He will donate nearly 65 acres of his site to the parish for recreational land after plans to make that land a regional floodwater storage lake were deemed not feasible. Also, in a departure from compact construction patterns in Ascension since the housing bust of the late 2000s, all of the lots in Hidden Lakes will be around an acre to as much as five acres in size, Ingram's engineer said.
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The commission also agreed to allow the development to have open ditches and not have curb and gutter roads as cost-saving measures for the spread-out development.
In the wake of the 2016 flood, which inundated thousands of homes in Ascension, the dirt fill practices of developers came under harsh criticism. Longtime homeowners argued the rules for new construction were sacrificing older, lower homes for the safety of newer homes built on several feet deep of dirt that displaced floodwater.
Developers and engineers disputed these claims, saying detention ponds mitigated the impact. But former and current council members and the administration of former Parish President Kenny Matassa, who left office in early 2020, settled on a compromise.
New construction could use no more than 3 feet deep of dirt fill, but homes would have to be at least 2 feet above the predicted height of a 100-year flood, 1 foot higher than the old standard.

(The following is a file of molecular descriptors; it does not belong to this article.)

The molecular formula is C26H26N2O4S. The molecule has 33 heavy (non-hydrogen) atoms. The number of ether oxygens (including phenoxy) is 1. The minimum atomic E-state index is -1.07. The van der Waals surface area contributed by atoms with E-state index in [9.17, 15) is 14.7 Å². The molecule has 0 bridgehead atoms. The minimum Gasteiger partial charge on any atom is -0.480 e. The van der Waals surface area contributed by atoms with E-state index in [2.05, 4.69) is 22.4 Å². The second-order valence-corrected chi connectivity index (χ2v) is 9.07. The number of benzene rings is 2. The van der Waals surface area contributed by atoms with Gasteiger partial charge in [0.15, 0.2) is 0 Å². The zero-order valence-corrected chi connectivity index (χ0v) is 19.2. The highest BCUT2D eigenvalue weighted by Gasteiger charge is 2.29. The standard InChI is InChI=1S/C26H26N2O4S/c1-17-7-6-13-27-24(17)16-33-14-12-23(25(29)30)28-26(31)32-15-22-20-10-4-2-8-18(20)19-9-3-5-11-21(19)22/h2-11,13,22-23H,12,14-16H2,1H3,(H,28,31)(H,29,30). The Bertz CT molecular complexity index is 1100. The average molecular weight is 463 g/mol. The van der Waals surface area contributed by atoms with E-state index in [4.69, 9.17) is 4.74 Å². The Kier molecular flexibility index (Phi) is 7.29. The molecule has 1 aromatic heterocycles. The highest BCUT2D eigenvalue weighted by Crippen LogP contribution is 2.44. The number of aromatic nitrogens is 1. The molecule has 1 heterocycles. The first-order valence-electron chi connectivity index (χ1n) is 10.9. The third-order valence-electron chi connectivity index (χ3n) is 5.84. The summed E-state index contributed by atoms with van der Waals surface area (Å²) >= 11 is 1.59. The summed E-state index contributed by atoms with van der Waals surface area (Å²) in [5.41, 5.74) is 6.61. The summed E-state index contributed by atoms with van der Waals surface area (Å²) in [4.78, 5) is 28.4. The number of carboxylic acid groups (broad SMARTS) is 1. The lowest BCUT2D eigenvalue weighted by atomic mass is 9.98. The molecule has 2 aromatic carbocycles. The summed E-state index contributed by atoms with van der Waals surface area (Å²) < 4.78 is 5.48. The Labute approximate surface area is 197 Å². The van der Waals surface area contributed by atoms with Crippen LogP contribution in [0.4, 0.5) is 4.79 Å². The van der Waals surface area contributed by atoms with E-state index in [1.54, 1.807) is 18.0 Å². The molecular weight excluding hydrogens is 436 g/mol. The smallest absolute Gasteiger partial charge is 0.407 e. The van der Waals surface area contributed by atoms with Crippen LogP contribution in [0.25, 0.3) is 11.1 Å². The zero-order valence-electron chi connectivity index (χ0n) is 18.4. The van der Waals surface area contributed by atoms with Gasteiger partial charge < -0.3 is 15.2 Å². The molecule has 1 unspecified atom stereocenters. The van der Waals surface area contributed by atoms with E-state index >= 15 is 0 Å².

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Though the ideas were adopted, the new fill limits and height standard prompted strong push back from the developers and Matassa for a time. They meant that, in some of Ascension's lowest areas, builders would have to find other, more costly ways to raise homes besides just dirt, such as with piers or cinder block wall foundations, known as chain walls.
The land where Hidden Lakes is planned is one of those low areas. Much of the land is below the predicted height of the 100-year flood, which is a flood that has a 1% chance of happening in any year and is a minimum benchmark for flood insurance requirements.
In an interview, Ingram explained that the first third of each lot in Hidden Lakes — extending out roughly 200 feet from the center of the road — will have dirt fill while the back two-thirds of each lot will remain at natural elevation. Wetlands will be avoided as much as possible.